Let Your Kids Know How Stressed You Are
Whether you’re anxious about Covid-19 or something else, it’s best to fess up
Stressed-out parents may think it’s perfectly logical to hide their stress from the kids, but a new study published in the Journal of Family Psychology suggests children see right through the deception, and it just stresses them out, too. The advice: Let it out, within reason.
“It is important that we are honest with our children about our feelings, including negative emotions like stress or upset,” says study leader Sara Waters, PhD, an assistant professor in Washington State University’s Department of Human Development. “This does not mean that we should share all the details of our upset with our children or that we should take our stress out on them.” But pretending everything is fine when it’s not can backfire, the research suggests.
Waters and her colleagues brought 107 volunteering parents into a lab setting, along with their children ages seven to 11, and split them apart. Parents were forced to do something stressful — giving a speech about themselves to a small audience of arm-crossed, head-shaking critics — and then each had a conversation with their child about a topic both had ranked as high in potential for conflict. Half the parents were asked to suppress their emotions, the other half not.
The advice: Let it out, within reason.
All the parents and children were wired with stress monitors to measure signs of stress, such as elevated heart rates.
When a parent suppressed emotions, both they and child were less engaged and less warm with each other, according to scores given by volunteers who watched videos of the interactions and who didn’t know what instructions had been given to each parent.
“That makes sense for a parent distracted by trying to keep their stress hidden, but the kids very quickly changed their behavior to match the parent,” Waters explains. “So if you’re stressed and just say, ‘Oh, I’m fine,’ that only makes you less available to your child. We found that the kids picked up on that and reciprocated, which becomes a self-fulfilling dynamic.”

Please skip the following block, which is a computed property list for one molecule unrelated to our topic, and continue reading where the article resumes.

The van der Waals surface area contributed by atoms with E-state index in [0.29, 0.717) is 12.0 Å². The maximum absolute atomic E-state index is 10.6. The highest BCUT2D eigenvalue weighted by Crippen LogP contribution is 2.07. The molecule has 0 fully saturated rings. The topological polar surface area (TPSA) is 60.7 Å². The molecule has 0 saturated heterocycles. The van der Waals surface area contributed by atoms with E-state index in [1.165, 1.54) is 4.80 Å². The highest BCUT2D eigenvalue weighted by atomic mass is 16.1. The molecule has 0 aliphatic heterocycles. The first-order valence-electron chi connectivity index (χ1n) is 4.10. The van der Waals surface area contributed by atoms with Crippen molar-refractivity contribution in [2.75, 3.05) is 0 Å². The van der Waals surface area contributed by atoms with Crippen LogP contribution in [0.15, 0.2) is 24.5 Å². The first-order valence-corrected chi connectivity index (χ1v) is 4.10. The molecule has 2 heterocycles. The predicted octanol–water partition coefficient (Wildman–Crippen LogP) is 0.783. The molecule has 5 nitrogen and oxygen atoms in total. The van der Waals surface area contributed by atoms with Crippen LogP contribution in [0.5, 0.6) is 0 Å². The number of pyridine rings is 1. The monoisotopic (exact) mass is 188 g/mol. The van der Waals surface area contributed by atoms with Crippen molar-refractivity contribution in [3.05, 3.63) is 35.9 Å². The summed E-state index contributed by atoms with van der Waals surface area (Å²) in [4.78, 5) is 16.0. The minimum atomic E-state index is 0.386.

Emotional authenticity pays off
When moms suppressed their emotions, their children showed more signs of stress, too, as measured by the sensors and also as rated by objective viewers. That didn’t happen with dads, however.
Perhaps fathers didn’t transmit suppressed stress because often they “tend to suppress their emotions around their children more than mothers do,” and the kids are used to it, Waters says. “But it was more abnormal for kids to see their mom suppressing their emotions, and they reacted to that.”
The study was well designed, and importantly included fathers, who are often omitted in this type of research, says Mary Alvord, PhD, a psychologist practicing in Maryland and co-author of the book Resilience Builder Program for Children and Adolescents.
Alvord says that because the research involved relatively mild stressors, it can’t necessarily be generalized to more serious stress. But she says the study adds to evidence suggesting parents should be “emotionally authentic” with their children and talk to them about stressful or difficult news or events “in as calm a state as possible.”
This increases the chance their child will also stay calmer and therefore better absorb and handle the information. (Separately, Alvord recently provided several suggestions on how to talk to kids about the coronavirus.)
“This does not mean that we should share all the details of our upset with our children or that we should take our stress out on them.”
Keep calm and…
Waters agrees the study looked at relatively mild and short-lived stress, much different from pandemic stress. “But the ways we support our children through it are not that different,” she tells Elemental.
Her advice, for both mothers and fathers, aims to make the parent a role model of emotional resilience:
- Ask what your child has heard about the pandemic and what they’re worried about.
- Really listen, and make it safe for them to express themselves.
- Be honest about your stress, without sharing more information than is needed.
- Show them what you do to feel calmer and discuss tactics for them.
“It is important that we as parents find ways to manage our stress effectively (which starts with acknowledging it) and include our children in these efforts,” Waters says. “It is okay to not be okay right now.” And then, she says, try not to worry about your children too much. “Kids will work their way through it as long as they have a supportive caregiver. They’re good at it.”